This aspect of your credit card is changing – here’s why

Our retail payments head Steve Mattics discusses the design process behind the new U.S. Bank Altitude Go

Our new U.S. Bank Altitude Go is taking credit cards in a new direction. 

It is one of the first cards that we have designed with vertical orientation – part of a broader trend in the industry, as reported by Bloomberg.

Since their modern-day inception in the 1950s, payment technology has boxed credits cards into horizontal orientation. In those early years through the 1970s, it helped merchants record purchases by taking an imprint with a so-called “knuckle-buster” device. Then from the 1980s through the 2000s, it accommodated the magnetic stripe.  

In recent years, however, technology has paved the way for change. In the 2010s, the proliferation of EMV chips led to consumers inserting the end of their card into payment terminals. And in recent years, the adoption of tap-to-pay has taken that a step further by only requiring the wave of a card near terminals.

So, in building Altitude Go, which launched in June 2020, our team decided to experiment with vertical design.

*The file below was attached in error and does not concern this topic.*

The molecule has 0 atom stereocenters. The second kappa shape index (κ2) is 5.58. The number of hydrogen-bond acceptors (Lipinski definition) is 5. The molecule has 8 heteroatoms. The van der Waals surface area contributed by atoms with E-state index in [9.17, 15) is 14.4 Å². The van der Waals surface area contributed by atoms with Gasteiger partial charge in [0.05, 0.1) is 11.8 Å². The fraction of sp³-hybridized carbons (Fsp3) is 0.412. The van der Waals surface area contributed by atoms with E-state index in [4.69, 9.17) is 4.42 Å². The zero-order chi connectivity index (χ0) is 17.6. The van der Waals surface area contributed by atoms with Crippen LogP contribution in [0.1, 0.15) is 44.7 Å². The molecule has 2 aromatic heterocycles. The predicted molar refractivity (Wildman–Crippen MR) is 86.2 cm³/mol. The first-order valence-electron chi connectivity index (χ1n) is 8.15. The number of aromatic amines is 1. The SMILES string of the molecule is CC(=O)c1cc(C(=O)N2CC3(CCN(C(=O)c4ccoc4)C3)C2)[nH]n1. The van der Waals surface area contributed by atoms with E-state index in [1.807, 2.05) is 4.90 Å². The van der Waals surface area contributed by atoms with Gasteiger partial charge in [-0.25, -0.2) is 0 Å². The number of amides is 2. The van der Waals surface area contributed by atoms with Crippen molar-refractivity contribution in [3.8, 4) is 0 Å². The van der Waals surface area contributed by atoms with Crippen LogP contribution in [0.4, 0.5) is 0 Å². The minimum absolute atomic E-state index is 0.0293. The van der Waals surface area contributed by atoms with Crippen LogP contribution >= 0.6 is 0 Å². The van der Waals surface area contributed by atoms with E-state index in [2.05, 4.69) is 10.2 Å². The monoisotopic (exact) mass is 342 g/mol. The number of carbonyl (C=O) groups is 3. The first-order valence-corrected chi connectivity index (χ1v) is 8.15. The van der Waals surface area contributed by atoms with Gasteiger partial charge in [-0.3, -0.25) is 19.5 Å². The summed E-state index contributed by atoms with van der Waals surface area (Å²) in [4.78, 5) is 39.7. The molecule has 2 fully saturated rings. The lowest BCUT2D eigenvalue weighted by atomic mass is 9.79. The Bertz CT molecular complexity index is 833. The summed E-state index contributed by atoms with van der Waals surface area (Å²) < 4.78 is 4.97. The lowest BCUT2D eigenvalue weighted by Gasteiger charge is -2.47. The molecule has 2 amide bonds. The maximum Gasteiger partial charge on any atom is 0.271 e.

“Many financial products are not something you touch every day, but cards are different,” said Steve Mattics, head of retail payments at U.S. Bank. “Even in a digital world, our customers tell us that physical card design matters.”

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Mattics was quick to add, though, that the increasing use of digital wallets such as Apple Pay does bring a caveat to the vertical design of Altitude Go – in that it becomes well, horizontal, as soon as you turn it sideways. For easy identification in digital (and some physical) wallets, the word “GO” runs flush atop the right side of the card. 

Then there are the intangible aspects of credit cards as well. Altitude Go, for example, includes rewards like 4X points on food takeout and delivery and 2X points on streaming services – a structure that, during a year in which people spent so much time at home, earned the card a spot in the 2021 Best-Of Awards by NerdWallet

“The design process usually takes 4 to 6 months,” said Mattics, in noting that the card was in development before the pandemic hit. “But yes, we have certainly seen an uptick in spend on food and streaming over the past year.”

Mattics, who joined U.S. Bank in 2018 from Nordstrom, said that his team is particularly focused on understanding how customers use cards, as well as how they apply for them.

One key investment has been a smooth and fast digital application process. But we have also put thought into how customers get to that point. For co-branded cards with BMW and Harley-Davidson, for example, we built a text-to-apply gateway into the application that customers can easily complete while at a dealership. 

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“As we develop new credit cards,” said Mattics, “we put our customers at the center of what we do.”


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